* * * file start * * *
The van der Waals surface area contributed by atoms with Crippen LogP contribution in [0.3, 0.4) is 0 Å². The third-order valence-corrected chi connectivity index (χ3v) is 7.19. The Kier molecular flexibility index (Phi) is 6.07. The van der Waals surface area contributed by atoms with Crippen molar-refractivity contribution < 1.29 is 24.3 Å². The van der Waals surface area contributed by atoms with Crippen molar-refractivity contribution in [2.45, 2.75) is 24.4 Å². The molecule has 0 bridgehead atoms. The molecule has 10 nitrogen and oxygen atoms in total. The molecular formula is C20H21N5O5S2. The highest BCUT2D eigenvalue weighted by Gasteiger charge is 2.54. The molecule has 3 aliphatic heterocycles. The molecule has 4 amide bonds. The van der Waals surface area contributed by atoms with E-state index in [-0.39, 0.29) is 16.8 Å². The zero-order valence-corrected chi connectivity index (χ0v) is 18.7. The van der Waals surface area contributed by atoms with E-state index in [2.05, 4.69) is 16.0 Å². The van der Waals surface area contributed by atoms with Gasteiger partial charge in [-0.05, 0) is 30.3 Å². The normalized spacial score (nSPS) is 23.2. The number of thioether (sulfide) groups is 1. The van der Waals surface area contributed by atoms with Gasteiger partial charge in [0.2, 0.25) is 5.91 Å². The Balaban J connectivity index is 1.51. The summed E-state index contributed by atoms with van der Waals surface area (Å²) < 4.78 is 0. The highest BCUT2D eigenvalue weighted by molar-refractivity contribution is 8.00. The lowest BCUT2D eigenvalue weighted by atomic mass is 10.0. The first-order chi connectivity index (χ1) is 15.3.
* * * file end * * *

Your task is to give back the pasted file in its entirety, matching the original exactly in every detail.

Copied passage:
The van der Waals surface area contributed by atoms with Crippen LogP contribution in [0.3, 0.4) is 0 Å². The third-order valence-corrected chi connectivity index (χ3v) is 7.19. The Kier molecular flexibility index (Phi) is 6.07. The van der Waals surface area contributed by atoms with Crippen molar-refractivity contribution < 1.29 is 24.3 Å². The van der Waals surface area contributed by atoms with Crippen molar-refractivity contribution in [2.45, 2.75) is 24.4 Å². The molecule has 0 bridgehead atoms. The molecule has 10 nitrogen and oxygen atoms in total. The molecular formula is C20H21N5O5S2. The highest BCUT2D eigenvalue weighted by Gasteiger charge is 2.54. The molecule has 3 aliphatic heterocycles. The molecule has 4 amide bonds. The van der Waals surface area contributed by atoms with E-state index in [-0.39, 0.29) is 16.8 Å². The zero-order valence-corrected chi connectivity index (χ0v) is 18.7. The van der Waals surface area contributed by atoms with E-state index in [2.05, 4.69) is 16.0 Å². The van der Waals surface area contributed by atoms with Gasteiger partial charge in [-0.05, 0) is 30.3 Å². The normalized spacial score (nSPS) is 23.2. The number of thioether (sulfide) groups is 1. The van der Waals surface area contributed by atoms with Gasteiger partial charge in [0.2, 0.25) is 5.91 Å². The Balaban J connectivity index is 1.51. The summed E-state index contributed by atoms with van der Waals surface area (Å²) < 4.78 is 0. The highest BCUT2D eigenvalue weighted by molar-refractivity contribution is 8.00. The lowest BCUT2D eigenvalue weighted by atomic mass is 10.0. The first-order chi connectivity index (χ1) is 15.3.